Innocence lost in a violent cycle

Special to The Times

The narrator is 11, his two buddies 12. It's an aimless summer day. The boys sit on the grass of the narrator's yard, smoking, scowling, searching for a vehicle for their preadolescent angst. Before long, they muster purpose out of the identification of a common enemy: Simpson, a boy their age whose chief crime is excessive freckles.

The snarling trio embarks on a mission to torture the poor scarlet-splotched kid. The boys find him at home, alone, bouncing a ball against his garage door. He has easy target written all over him, from the childish red and white stripes of his T-shirt to the slight whine in his voice and his pleading eyes. He's a quintessential innocent victim -- his victimhood a direct consequence of his innocence. Part of what makes the story told in J.J. Villard's short animated film, "Son of Satan," at Cirrus, so compelling is that ultimately, every character suffers from a sort of innocence or unknowing, however tough his veneer.

After the three taunt poor Simpson, accusing him of sexual crimes clearly beyond his imagination, they declare him guilty and sentence him to hanging. They carry out the punishment at the house of the narrator, whose conviction starts to tremble at the real harm he's inflicting. To save face among his friends, he stays tough. Simpson is a puffy wreck barely alive when finally cut down from the noose, and the narrator is steeped in fear and panic and defiance. When his father returns home and beats him for his misdeeds, we sense a cycle perpetuated, a wheel of misfortune being greased.

Villard graduated from CalArts recently with a degree in character animation. This is his first solo show in L.A., and it's deeply absorbing. The 12-minute film, inspired by an autobiographical Charles Bukowski story, has been shown and celebrated at various film festivals. It runs here in the company of dozens of the drawings that went into its making, as well as several sculptural installations.

Villard draws with a raw bravado that's a pitch-perfect match for the story. There's an intensity to the lines, the expressions, as if at every step he, and especially the characters, have something to prove. Most of the drawings are monochrome. Color is used selectively and forcefully, like a pungent spice. Villard strikes a visual tone somewhere between comic book and graphic novel, the emotional complexity of the tale lurking within the relative simplicity of its telling.

Shifts in scale and perspective are incorporated seamlessly, sweeping the viewer into the action, sometimes from the angle of perpetrator, sometimes victim, sometimes bystander. When the narrator bites his father's hand toward the end of the film, he appears a tiny kid chomping at oversized, disembodied authority, just what every child is developmentally programmed to do. It's hard not to see him, briefly, as the underdog. Earlier, though, when he's leading the charge against Simpson, we look at the quaking victim through the silhouetted figures of the gang, as if one of them -- not a comfortable position.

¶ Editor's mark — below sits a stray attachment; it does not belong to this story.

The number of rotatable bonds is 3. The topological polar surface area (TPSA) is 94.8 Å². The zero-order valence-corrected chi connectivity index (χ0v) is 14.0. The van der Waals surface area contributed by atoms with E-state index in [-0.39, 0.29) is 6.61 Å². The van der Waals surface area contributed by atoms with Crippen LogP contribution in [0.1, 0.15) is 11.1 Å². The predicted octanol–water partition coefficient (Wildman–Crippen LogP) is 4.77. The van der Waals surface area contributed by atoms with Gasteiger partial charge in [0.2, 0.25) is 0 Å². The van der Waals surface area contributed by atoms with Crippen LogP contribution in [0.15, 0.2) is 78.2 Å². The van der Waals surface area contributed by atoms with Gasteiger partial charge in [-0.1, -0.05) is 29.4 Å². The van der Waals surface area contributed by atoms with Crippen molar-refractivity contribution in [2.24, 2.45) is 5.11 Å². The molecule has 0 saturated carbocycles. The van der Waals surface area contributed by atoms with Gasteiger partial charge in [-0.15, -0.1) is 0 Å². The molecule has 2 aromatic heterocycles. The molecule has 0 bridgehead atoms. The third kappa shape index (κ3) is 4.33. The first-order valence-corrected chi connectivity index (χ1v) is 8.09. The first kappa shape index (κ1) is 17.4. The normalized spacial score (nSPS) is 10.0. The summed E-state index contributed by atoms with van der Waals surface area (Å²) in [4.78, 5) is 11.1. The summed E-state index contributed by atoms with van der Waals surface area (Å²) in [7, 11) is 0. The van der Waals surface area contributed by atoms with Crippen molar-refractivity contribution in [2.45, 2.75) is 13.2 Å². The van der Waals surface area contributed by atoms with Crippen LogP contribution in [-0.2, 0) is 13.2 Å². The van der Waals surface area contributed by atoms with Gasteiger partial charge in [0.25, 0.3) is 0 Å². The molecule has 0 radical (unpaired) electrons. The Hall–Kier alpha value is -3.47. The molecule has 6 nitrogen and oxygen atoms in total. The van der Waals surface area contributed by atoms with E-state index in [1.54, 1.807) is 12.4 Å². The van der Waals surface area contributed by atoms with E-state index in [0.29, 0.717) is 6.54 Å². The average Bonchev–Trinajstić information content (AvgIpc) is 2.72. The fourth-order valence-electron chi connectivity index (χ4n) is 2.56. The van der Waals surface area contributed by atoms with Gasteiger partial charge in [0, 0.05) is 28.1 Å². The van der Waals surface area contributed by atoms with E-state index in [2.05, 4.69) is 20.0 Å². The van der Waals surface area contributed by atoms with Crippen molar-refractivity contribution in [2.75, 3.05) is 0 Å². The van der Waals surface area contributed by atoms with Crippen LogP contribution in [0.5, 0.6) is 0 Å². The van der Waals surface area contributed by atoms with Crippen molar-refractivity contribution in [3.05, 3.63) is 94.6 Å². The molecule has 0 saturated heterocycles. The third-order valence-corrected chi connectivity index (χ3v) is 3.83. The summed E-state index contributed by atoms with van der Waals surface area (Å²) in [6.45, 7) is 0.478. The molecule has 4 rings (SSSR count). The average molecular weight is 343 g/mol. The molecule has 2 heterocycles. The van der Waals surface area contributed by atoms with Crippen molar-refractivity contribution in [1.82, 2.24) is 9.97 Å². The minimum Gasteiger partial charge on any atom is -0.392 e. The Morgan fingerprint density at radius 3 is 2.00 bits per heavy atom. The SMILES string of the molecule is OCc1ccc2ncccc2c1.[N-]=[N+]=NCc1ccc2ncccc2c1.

Villard is unafraid of ugliness. He exaggerates it to the point of the grotesque, so we can't help but get a good look. The sculptures, too, manifest the abject and abandoned. Like the film and drawings, they hinge on the intersection of innocence and violence, alienation, belonging and belief.

In the sculptures, Villard assembles common castoffs with child-size mannequins bearing animal heads. One goat-headed figure sits atop a stack of old trunks. Another pulls a little red wagon loaded with junk -- an old wooden school desk, a washboard, a statue of Mary and a few antique photographs. The edgy tightness of the film feels more diluted in the sculptures, but that may be, in part, because the sculptures don't have the benefit of a narrative to hang on. They're evocative, open-ended tableaux, difficult, kitschy and nostalgic at once. Villard's show is an auspicious and haunting debut.

Cirrus Gallery, 542 S. Alameda St., (213) 680-3473, www.cirrusgallery.com; through April 9. Closed Sunday and Monday.

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Moments that aren't so fleeting

The best of Gale Antokal's beautifully executed new drawings recall black-and-white snapshots. Not because they have a high degree of verisimilitude (largely, they don't), but because what drives them is a compulsion to grasp the fleeting moment. Like a photographer, Antokal overtly engages time, responding to life as a continuum of ephemeral moments and gestures. These moments, isolated as still images and standing in for a larger whole, have the potential for a kind of synecdochical power.